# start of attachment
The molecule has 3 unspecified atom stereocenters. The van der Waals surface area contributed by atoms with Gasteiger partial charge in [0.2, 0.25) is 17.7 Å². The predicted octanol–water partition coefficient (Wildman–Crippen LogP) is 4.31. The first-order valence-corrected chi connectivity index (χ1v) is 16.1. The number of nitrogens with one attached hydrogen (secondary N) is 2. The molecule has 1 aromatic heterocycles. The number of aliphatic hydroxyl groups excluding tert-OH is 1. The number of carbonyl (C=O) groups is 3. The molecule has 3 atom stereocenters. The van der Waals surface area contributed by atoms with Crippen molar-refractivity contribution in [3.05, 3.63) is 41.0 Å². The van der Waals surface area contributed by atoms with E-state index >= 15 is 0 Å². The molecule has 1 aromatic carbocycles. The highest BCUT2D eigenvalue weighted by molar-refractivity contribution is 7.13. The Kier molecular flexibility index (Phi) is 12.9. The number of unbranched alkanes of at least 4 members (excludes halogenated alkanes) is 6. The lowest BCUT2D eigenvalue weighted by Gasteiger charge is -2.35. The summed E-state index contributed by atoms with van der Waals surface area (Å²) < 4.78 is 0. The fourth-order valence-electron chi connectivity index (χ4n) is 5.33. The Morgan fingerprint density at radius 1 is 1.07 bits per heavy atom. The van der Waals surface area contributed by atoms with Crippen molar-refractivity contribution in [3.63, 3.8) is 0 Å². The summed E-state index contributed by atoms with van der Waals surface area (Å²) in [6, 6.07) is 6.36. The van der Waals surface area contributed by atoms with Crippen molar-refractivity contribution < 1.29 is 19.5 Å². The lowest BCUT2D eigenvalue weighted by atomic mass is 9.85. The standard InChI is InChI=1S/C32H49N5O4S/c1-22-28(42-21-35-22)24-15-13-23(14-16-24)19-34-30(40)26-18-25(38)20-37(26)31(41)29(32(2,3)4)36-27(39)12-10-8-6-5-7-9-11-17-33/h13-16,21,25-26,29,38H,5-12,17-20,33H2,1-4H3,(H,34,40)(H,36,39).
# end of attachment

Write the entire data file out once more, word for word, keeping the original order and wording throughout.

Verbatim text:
The molecule has 3 unspecified atom stereocenters. The van der Waals surface area contributed by atoms with Gasteiger partial charge in [0.2, 0.25) is 17.7 Å². The predicted octanol–water partition coefficient (Wildman–Crippen LogP) is 4.31. The first-order valence-corrected chi connectivity index (χ1v) is 16.1. The number of nitrogens with one attached hydrogen (secondary N) is 2. The molecule has 1 aromatic heterocycles. The number of aliphatic hydroxyl groups excluding tert-OH is 1. The number of carbonyl (C=O) groups is 3. The molecule has 3 atom stereocenters. The van der Waals surface area contributed by atoms with Crippen molar-refractivity contribution in [3.05, 3.63) is 41.0 Å². The van der Waals surface area contributed by atoms with E-state index >= 15 is 0 Å². The molecule has 1 aromatic carbocycles. The highest BCUT2D eigenvalue weighted by molar-refractivity contribution is 7.13. The Kier molecular flexibility index (Phi) is 12.9. The number of unbranched alkanes of at least 4 members (excludes halogenated alkanes) is 6. The lowest BCUT2D eigenvalue weighted by Gasteiger charge is -2.35. The summed E-state index contributed by atoms with van der Waals surface area (Å²) < 4.78 is 0. The fourth-order valence-electron chi connectivity index (χ4n) is 5.33. The Morgan fingerprint density at radius 1 is 1.07 bits per heavy atom. The van der Waals surface area contributed by atoms with Crippen molar-refractivity contribution in [3.63, 3.8) is 0 Å². The summed E-state index contributed by atoms with van der Waals surface area (Å²) in [6, 6.07) is 6.36. The van der Waals surface area contributed by atoms with Crippen molar-refractivity contribution < 1.29 is 19.5 Å². The lowest BCUT2D eigenvalue weighted by atomic mass is 9.85. The standard InChI is InChI=1S/C32H49N5O4S/c1-22-28(42-21-35-22)24-15-13-23(14-16-24)19-34-30(40)26-18-25(38)20-37(26)31(41)29(32(2,3)4)36-27(39)12-10-8-6-5-7-9-11-17-33/h13-16,21,25-26,29,38H,5-12,17-20,33H2,1-4H3,(H,34,40)(H,36,39).